The Government of the Slovak Republic, with the aim of establishing macro-economic stabilization, stabilization of the Slovak currency exchange rate and creating conditions for development of the micro-sphere, started to implement a set of measures focused especially on lowering the deficit of the trade balance of the current account of the balance of payments and lowering the deficit of public funds. The implementation of these measures brought in 1999 a decrease in the deficit of foreign trade of goods and services to 34.8% of the 1998 level. A similar trend continued also in 2000. This was followed by a significant reduction of the current account deficit of the balance of payments. This favorable development was caused mainly by a fast growth in exports of goods, which in 2000 reached close to 30%.

In the period from 1996 to 2000 the average annual export growth reached 16.8% and import growth 21.4%. This increase was influenced mainly by the application of the Association Agreement with the EU and the CEFTA Agreement. Nearly 80% of imports and over 90% of exports in 2000 were to these territories. In this period, the share of Slovak exports to the EU market was increasing; in 2000 it represented 59.07%.

With the aim of improving the quality of the business environment and removing barriers for investments in 2000, the Government adopted a document entitled “Improvement of the legal, regulatory and tax framework for promotion of businesses and investments.” The Government also adopted other measures defining the statute of important foreign investor, tax benefits, contributions to newly created jobs, incentives for newly established entities and for building industrial zones and parks.

One of the key reasons for the slow restructuring of the Slovak economy for many years has been a very low influx of FDI, which lagged behind significantly the levels of neighboring countries. This trend was turned around by adopting a Strategy for promoting entry of FDI to the Slovak Republic, which resulted in FDI in 2000 exceeding the total volume of FDI for the period 1996 – 1999. Increasing volumes of FDI influx play a vital role in achieving the revitalization and sustainable long-term development and growth of the Slovak economy. Implementation of the strategy for promoting entry of FDI into the Slovak Republic is governed by the Slovak Agency for Investments and Trade Promotion (SARIO, a.s.).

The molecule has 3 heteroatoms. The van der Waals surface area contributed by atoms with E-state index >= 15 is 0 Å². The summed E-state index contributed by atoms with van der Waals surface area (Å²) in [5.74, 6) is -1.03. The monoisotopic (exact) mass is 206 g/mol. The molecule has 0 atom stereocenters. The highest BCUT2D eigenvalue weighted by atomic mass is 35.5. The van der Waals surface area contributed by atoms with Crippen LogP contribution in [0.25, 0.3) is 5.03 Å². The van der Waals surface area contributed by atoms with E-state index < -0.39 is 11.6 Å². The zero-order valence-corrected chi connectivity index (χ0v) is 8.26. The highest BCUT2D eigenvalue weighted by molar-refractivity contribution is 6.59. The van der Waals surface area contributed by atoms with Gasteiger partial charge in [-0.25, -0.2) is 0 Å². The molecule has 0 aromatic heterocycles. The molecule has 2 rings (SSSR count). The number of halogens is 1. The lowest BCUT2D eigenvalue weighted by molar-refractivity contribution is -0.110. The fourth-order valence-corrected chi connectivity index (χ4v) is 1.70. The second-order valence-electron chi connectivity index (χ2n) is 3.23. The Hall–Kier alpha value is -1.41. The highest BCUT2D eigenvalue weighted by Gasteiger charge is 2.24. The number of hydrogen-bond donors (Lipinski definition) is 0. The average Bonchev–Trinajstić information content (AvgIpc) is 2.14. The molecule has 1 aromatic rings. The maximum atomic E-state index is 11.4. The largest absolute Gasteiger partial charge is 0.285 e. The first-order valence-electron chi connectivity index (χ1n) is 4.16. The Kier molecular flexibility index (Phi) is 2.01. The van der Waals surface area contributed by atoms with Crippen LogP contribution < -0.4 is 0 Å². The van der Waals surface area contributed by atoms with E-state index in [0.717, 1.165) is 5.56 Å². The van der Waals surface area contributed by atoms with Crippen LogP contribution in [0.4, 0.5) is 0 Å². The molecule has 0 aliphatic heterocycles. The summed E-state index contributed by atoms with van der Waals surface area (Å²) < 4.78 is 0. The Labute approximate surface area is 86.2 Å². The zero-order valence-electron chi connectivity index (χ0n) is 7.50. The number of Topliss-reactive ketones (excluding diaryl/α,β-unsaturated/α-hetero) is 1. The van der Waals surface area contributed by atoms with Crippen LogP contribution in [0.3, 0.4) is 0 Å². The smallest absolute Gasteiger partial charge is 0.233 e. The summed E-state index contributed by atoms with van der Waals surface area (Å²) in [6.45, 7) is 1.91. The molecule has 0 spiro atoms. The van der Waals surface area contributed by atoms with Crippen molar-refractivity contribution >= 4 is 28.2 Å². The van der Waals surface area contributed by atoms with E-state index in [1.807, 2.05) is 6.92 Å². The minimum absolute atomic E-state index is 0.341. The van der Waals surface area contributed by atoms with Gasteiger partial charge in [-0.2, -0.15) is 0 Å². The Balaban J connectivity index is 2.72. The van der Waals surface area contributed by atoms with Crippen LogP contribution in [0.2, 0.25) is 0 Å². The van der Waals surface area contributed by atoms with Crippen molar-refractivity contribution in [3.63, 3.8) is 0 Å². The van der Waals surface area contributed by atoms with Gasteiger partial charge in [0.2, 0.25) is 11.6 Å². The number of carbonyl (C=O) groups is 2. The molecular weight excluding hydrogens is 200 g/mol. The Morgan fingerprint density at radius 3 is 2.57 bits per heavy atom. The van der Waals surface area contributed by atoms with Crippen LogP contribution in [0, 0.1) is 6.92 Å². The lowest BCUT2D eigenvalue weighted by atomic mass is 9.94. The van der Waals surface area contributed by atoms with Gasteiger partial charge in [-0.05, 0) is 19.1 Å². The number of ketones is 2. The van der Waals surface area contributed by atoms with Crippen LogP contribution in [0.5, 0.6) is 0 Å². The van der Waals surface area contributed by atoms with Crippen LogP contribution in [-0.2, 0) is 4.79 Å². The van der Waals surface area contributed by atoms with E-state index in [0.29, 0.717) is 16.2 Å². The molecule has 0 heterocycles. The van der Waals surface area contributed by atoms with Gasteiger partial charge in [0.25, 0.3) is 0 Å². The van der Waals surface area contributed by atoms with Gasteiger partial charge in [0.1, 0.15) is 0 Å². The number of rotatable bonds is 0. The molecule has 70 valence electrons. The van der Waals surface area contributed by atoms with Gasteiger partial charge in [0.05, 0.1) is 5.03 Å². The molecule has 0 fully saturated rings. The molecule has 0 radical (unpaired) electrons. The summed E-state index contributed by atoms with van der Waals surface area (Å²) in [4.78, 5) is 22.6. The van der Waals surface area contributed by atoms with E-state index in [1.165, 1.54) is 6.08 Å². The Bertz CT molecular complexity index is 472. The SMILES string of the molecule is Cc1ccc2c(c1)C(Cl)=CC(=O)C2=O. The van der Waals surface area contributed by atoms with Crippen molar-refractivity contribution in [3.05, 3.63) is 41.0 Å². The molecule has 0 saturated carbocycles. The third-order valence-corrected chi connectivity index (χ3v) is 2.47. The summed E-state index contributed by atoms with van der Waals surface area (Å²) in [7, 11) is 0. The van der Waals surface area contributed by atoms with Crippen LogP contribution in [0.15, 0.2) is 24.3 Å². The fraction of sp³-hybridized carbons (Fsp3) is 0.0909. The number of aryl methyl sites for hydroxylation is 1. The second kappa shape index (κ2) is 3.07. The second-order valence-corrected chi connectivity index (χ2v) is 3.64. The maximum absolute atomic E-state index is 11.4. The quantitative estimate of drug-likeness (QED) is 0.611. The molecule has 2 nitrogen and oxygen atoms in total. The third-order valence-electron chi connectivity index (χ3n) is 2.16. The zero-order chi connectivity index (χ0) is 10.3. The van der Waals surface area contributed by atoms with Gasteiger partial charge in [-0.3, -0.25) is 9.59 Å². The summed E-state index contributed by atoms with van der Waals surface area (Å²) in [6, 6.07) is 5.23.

Promotion of foreign investment is closely linked with export promotion, which was done by the Foreign Trade Promotion Fund established by Act No.379/1996 Coll.l. This Fund fulfilled this role until the end of 2000. In 2001 it was transformed and the activities taken over by SARIO, with its major shareholders being the Government Office of the Slovak Republic, Ministry of Economy of the Slovak Republic and Ministry of Finance of the Slovak Republic.

Influx of foreign capital, especially its significant increase in the recent period, has had a positive impact on the Slovak economy and was capitalized through the foreign trade exchanges in a significant way. Links between companies with foreign participation and local industry have contributed to increased export performance of the economy.